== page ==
“[Meeting artist Katerina Jebb] was just one of the serendipitous encounters that I had in the eight years I worked on and off at DSM, in which a chance meeting shaped everything that has come since” – Ariella Wollens

Ariella Wolens, writer and curator

“I remember my first day working at DSM in 2008. I was a green, little fashion worshipper who was willing to do anything to be in that achingly chic domain. There I was in the fifth hour, losing feeling in my gold Pierre Hardy high-tops, when the goddess of pop, Kylie Minogue, strode in with an ethereal accomplice draped in fawn-coloured crepe. I followed them around like a lost duckling, waiting with feeble enthusiasm to be of any assistance. I soon learned that Kylie’s conspirator was an artist named Katerina Jebb, a collaborator of Comme des Garçons’ who had just installed a mural in the basement where I was assigned to peddle wares. Within moments, I was set to have an internship with Katerina in Paris that summer, an experience that formed the trajectory of my career as a writer and curator. This was just one of the serendipitous encounters that I had in the eight years I worked on and off at DSM, in which a chance meeting shaped everything that has come since.

“I was introduced to amazing designers, artists and creatives while wearing clothing worth more than what was in my bank account. That juxtaposition, alongside a sense of community and collaboration, informs a lot of what I do now at Simone Rocha” – Lizzie Ridout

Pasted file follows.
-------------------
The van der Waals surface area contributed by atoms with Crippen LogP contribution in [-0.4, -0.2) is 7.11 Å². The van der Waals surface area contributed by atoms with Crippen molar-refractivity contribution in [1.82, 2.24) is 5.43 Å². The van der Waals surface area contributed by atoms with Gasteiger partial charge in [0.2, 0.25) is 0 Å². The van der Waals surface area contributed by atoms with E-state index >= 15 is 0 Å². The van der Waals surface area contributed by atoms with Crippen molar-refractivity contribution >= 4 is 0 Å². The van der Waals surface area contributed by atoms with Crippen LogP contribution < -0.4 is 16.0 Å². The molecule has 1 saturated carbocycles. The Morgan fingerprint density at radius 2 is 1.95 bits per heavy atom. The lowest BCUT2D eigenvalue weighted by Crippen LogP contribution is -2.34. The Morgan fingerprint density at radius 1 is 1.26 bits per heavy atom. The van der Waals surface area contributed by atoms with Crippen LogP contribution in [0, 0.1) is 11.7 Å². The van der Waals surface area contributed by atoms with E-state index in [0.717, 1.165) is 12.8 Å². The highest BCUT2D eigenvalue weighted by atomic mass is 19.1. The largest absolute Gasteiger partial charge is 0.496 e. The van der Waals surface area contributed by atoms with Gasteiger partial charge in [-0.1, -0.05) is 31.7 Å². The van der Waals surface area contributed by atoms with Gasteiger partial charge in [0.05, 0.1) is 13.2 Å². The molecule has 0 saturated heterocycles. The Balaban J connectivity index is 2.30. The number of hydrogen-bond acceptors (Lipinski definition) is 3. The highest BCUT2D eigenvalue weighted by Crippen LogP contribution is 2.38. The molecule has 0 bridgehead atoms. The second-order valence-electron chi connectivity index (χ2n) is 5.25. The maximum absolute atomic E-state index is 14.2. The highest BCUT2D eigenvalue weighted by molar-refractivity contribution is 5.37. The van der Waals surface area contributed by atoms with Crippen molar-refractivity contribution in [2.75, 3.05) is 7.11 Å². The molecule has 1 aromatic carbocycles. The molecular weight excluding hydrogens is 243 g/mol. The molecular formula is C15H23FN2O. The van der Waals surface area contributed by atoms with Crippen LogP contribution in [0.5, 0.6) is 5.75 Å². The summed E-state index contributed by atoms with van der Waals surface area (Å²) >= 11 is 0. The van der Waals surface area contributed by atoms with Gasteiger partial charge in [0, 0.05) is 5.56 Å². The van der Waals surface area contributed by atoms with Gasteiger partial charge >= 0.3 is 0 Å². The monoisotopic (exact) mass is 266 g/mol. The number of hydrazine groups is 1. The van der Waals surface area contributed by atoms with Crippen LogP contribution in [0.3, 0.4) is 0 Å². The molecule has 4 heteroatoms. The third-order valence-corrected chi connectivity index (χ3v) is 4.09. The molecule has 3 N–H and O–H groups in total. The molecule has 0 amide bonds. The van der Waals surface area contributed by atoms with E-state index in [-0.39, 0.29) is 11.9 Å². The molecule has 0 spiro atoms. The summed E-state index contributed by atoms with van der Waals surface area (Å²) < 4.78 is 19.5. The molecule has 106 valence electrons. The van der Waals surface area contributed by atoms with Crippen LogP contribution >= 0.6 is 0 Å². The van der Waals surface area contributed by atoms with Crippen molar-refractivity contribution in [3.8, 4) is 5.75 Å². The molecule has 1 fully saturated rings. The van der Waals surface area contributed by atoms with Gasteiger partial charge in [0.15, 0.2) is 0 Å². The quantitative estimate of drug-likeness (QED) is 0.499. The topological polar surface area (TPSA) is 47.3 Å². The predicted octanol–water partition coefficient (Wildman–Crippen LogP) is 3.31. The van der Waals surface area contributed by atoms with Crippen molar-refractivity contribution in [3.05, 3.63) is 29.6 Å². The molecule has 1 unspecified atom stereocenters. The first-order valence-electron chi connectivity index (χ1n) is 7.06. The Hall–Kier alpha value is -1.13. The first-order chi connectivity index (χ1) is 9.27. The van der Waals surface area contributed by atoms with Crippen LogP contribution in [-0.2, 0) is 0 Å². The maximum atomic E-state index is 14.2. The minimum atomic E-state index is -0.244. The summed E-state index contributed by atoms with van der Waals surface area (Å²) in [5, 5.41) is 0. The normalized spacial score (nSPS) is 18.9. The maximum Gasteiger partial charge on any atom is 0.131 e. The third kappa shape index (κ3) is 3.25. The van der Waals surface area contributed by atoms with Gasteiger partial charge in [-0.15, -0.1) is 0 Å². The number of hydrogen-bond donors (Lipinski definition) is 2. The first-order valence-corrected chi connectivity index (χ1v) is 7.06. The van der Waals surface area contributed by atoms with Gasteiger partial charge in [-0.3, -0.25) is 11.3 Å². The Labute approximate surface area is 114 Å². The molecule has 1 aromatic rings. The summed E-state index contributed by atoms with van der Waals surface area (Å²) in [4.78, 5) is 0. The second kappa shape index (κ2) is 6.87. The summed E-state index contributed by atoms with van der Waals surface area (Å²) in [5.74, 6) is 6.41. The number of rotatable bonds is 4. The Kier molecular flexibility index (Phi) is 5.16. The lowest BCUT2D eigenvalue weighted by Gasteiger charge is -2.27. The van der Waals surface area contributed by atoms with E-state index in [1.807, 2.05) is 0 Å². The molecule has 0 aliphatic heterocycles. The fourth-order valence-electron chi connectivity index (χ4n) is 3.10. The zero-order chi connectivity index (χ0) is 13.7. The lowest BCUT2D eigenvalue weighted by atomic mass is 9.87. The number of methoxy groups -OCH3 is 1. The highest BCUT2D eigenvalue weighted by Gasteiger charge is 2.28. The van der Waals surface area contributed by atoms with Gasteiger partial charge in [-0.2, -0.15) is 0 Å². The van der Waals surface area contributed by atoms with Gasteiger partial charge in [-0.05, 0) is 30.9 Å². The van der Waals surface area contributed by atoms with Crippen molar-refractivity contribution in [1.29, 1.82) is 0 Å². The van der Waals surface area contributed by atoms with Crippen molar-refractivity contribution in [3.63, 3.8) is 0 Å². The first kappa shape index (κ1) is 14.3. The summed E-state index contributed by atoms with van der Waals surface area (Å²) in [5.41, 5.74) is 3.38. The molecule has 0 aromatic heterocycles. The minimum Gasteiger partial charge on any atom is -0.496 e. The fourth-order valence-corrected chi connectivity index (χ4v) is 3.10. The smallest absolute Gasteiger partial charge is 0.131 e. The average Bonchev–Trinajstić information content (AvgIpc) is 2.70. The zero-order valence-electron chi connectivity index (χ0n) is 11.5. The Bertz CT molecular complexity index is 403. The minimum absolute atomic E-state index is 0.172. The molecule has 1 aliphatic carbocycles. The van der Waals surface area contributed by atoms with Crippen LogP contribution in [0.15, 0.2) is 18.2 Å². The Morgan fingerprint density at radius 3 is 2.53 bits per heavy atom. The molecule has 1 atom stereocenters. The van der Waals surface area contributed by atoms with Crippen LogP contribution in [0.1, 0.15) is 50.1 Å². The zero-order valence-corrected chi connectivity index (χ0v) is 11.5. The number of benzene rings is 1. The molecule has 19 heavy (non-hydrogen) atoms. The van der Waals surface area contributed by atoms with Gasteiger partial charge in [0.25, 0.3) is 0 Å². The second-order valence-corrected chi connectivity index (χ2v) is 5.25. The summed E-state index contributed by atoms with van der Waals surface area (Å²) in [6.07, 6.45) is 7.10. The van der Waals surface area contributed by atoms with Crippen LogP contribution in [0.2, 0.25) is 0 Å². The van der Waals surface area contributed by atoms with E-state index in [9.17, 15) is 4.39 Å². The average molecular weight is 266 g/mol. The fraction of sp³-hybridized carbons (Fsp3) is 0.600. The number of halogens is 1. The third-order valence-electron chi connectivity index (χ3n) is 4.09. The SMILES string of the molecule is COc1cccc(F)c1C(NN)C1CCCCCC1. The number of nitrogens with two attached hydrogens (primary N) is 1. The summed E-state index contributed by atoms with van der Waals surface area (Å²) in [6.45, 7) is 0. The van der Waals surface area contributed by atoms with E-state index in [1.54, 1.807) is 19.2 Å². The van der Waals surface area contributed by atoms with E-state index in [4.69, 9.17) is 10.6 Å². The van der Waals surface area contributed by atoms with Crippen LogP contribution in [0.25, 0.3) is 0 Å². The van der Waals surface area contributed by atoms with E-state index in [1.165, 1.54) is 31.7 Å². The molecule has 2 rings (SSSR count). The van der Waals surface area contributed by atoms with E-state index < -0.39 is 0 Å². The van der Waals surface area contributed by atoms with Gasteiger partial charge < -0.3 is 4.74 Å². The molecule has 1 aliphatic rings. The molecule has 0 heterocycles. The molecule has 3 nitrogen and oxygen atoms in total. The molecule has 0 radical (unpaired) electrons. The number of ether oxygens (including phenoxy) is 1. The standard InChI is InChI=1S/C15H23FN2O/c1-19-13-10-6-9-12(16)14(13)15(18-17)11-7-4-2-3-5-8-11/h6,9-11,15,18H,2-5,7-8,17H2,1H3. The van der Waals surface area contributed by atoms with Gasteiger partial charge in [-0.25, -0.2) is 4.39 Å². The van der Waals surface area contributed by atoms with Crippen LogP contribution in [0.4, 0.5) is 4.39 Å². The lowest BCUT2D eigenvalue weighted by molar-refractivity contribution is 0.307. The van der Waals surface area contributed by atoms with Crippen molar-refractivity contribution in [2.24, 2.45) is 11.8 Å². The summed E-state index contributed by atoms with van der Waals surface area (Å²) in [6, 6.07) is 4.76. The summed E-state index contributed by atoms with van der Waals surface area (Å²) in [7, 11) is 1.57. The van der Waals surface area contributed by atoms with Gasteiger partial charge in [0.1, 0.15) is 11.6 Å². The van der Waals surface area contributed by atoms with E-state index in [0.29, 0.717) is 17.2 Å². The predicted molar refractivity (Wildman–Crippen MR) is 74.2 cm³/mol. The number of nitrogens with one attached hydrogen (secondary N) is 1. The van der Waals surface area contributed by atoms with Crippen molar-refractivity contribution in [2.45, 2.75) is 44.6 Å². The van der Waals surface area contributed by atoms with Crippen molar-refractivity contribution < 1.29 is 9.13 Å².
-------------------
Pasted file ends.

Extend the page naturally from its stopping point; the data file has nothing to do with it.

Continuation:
Lizzie Ridout, Head of Special Projects at Simone Rocha

“I worked at the original DSM store on Dover Street for four years while I was a fashion student. I made some incredible friends whilst working there. The first designer clothing I ever owned was my Comme des Garçons uniform. I was introduced to amazing designers, artists and creatives while wearing clothing worth more than what was in my bank account. That juxtaposition, alongside a sense of community and collaboration, informs a lot of what I do now at Simone Rocha.”

“Working at DSM was in an immersion in a world – endless ideas of how to curate, dress, interact, display, behave, create, surprise. Genuinely useful and inspiring stuff that continues to inform what I do today” – Laura Bradley

Laura Bradley, editorial consultant